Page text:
By Heather Brown

EDITOR’S NOTE: This was first published in 2019.

MINNEAPOLIS (WCCO) — Memorial Day is often considered the unofficial start to summer – a day to barbeque, go to the lake or just spend time with friends and family. Sometimes, the important reason behind why it’s even considered a holiday can be forgotten.

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So, Charlie from Bloomington asked for a reminder: How did Memorial Day start? Good Question.

The idea of Memorial Day started in the years after the Civil War.

An organization of Union veterans – the Grand Army of the Republic (GAR) – decided May 30 should be a day to honor the service members who lost their lives in the War.

At the time, it was called Decoration Day because families would decorate the graves of the war dead. According to the Department of Veteran’s Affairs, May 30 was chosen because flowers would be in bloom across the country.

By the end of the 19th century, local communities in the U.S. were celebrating the day with parades and tributes.

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After World War I, the day was expanded to honor all those who died while serving in the U.S. Armed Forces. In 1971, Congress made Memorial Day an official holiday and moved it to the last Monday in May.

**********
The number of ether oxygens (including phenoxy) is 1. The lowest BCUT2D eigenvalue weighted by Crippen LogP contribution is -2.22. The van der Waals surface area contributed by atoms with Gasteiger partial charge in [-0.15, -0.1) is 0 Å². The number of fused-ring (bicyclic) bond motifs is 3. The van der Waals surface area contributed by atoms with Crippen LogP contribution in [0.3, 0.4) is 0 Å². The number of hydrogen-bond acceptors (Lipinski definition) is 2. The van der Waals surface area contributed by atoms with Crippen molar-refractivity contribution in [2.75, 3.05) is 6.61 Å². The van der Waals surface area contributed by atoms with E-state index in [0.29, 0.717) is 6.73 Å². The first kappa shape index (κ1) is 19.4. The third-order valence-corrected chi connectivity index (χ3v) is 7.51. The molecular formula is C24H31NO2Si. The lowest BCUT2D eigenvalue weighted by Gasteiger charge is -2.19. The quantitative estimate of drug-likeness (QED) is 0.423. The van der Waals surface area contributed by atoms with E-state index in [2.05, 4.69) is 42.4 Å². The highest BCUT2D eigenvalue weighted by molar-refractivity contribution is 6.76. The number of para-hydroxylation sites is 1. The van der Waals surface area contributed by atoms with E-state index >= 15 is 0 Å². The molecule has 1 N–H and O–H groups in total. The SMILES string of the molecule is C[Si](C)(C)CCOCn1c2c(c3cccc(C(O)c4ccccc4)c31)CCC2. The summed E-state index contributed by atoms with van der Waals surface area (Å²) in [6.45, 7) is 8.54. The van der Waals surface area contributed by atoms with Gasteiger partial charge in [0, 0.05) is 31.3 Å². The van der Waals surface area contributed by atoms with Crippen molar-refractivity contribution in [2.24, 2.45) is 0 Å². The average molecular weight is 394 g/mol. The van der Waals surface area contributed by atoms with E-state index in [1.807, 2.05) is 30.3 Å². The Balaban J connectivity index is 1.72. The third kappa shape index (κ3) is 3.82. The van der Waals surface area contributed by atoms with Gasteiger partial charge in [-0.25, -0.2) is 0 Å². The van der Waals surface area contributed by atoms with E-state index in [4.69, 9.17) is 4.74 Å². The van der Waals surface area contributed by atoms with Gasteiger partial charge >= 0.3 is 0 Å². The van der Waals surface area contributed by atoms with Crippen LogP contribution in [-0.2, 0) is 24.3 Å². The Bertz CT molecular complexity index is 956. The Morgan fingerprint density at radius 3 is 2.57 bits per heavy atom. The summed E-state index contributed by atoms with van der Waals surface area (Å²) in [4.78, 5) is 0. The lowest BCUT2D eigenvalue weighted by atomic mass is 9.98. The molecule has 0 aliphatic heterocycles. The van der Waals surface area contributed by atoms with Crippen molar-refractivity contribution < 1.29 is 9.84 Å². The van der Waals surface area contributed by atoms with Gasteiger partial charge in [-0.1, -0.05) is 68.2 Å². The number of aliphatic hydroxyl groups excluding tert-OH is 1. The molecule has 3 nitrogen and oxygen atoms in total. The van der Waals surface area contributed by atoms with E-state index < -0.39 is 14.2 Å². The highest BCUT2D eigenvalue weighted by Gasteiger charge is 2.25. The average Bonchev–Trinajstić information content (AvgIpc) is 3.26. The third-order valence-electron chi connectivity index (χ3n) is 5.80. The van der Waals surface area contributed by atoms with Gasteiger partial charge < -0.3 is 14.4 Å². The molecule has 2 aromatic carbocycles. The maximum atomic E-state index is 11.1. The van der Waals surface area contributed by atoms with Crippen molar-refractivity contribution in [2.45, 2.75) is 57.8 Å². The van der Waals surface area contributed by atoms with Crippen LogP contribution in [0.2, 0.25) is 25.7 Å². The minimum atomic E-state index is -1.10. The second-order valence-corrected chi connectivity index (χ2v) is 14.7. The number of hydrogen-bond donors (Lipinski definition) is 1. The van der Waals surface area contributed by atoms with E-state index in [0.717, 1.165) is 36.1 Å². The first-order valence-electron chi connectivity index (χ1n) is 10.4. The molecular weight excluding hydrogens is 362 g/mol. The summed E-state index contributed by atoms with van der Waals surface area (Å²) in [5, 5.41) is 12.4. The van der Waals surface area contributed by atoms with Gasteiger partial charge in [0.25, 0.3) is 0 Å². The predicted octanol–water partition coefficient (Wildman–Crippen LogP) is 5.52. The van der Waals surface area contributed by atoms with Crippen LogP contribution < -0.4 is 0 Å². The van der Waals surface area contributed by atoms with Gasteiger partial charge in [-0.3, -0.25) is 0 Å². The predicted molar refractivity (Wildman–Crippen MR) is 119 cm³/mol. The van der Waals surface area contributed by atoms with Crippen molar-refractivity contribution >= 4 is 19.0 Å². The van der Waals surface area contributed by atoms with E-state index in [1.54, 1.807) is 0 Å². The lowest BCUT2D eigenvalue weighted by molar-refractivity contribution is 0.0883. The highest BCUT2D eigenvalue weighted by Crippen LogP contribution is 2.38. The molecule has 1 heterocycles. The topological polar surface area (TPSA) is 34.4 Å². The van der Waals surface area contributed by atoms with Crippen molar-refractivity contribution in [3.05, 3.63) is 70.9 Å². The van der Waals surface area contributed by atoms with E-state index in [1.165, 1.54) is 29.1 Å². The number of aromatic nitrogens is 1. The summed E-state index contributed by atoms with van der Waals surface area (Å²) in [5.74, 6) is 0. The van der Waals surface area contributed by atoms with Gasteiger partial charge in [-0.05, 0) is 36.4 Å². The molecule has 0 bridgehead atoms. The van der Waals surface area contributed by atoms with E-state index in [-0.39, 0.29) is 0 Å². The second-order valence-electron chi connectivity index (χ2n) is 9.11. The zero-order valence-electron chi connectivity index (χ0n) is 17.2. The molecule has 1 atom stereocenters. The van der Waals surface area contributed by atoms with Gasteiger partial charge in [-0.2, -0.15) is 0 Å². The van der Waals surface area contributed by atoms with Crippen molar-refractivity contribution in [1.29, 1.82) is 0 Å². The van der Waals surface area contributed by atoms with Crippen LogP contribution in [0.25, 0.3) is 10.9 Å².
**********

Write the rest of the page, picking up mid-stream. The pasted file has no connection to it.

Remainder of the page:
“Memorial Day is really a solemn day,” says Major Scott Hawks with the Minnesota National Guard. “It’s a day where we should be remembering our service members who sacrificed their lives, who fought for us in the past, who have lost their lives.”

In the U.S. there are two official federal holidays that recognize veterans – Veterans Day and Memorial Day — and there are times when people confuse the two.

Veterans Day honors those who have served, while Memorial Day is to remember those who gave their lives in service.

Major Hawks says it’s fine to celebrate Memorial Day with family and friends because those are the freedoms the service members died for.

“My preference would be to just recognize the fact that we have service members,” he says. “Go to your local parade, go to a cemetery or volunteer on Memorial Day.”

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In 2000, Congress passed the National Law of Remembrance. It encourages everyone to pause for one minute at 3 p.m. on Memorial Day to reflect on service members’ sacrifices.

Heather Brown